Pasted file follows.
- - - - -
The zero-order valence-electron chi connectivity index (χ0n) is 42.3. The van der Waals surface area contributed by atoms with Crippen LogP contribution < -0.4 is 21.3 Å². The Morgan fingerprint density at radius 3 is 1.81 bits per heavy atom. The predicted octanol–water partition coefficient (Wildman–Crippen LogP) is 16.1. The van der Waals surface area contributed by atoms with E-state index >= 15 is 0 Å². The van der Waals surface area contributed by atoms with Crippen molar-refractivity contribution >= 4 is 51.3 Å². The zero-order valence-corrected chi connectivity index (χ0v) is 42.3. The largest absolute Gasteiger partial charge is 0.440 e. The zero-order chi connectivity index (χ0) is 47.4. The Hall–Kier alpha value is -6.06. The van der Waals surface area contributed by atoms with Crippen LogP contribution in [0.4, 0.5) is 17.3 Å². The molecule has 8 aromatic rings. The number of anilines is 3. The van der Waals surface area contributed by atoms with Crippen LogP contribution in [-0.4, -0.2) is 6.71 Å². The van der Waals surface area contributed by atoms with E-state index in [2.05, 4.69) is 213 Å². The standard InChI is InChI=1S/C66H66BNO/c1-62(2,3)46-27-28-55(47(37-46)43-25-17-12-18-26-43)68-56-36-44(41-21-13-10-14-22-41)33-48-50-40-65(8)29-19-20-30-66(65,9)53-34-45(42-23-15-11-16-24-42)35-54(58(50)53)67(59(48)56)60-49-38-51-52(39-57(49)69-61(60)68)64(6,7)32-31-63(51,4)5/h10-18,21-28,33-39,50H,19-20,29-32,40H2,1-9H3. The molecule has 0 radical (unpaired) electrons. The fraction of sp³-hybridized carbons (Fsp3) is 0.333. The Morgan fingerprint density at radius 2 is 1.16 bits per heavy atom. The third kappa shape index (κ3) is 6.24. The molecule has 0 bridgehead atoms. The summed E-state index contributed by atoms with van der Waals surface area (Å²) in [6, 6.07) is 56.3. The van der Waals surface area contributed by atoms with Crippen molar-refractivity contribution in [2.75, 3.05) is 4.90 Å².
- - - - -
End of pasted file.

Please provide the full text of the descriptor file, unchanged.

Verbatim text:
The zero-order valence-electron chi connectivity index (χ0n) is 42.3. The van der Waals surface area contributed by atoms with Crippen LogP contribution < -0.4 is 21.3 Å². The Morgan fingerprint density at radius 3 is 1.81 bits per heavy atom. The predicted octanol–water partition coefficient (Wildman–Crippen LogP) is 16.1. The van der Waals surface area contributed by atoms with E-state index >= 15 is 0 Å². The van der Waals surface area contributed by atoms with Crippen molar-refractivity contribution >= 4 is 51.3 Å². The zero-order valence-corrected chi connectivity index (χ0v) is 42.3. The largest absolute Gasteiger partial charge is 0.440 e. The zero-order chi connectivity index (χ0) is 47.4. The Hall–Kier alpha value is -6.06. The van der Waals surface area contributed by atoms with Crippen LogP contribution in [0.4, 0.5) is 17.3 Å². The molecule has 8 aromatic rings. The number of anilines is 3. The van der Waals surface area contributed by atoms with Crippen LogP contribution in [-0.4, -0.2) is 6.71 Å². The van der Waals surface area contributed by atoms with E-state index in [2.05, 4.69) is 213 Å². The standard InChI is InChI=1S/C66H66BNO/c1-62(2,3)46-27-28-55(47(37-46)43-25-17-12-18-26-43)68-56-36-44(41-21-13-10-14-22-41)33-48-50-40-65(8)29-19-20-30-66(65,9)53-34-45(42-23-15-11-16-24-42)35-54(58(50)53)67(59(48)56)60-49-38-51-52(39-57(49)69-61(60)68)64(6,7)32-31-63(51,4)5/h10-18,21-28,33-39,50H,19-20,29-32,40H2,1-9H3. The molecule has 0 radical (unpaired) electrons. The fraction of sp³-hybridized carbons (Fsp3) is 0.333. The Morgan fingerprint density at radius 2 is 1.16 bits per heavy atom. The third kappa shape index (κ3) is 6.24. The molecule has 0 bridgehead atoms. The summed E-state index contributed by atoms with van der Waals surface area (Å²) in [6, 6.07) is 56.3. The van der Waals surface area contributed by atoms with Crippen molar-refractivity contribution in [2.75, 3.05) is 4.90 Å².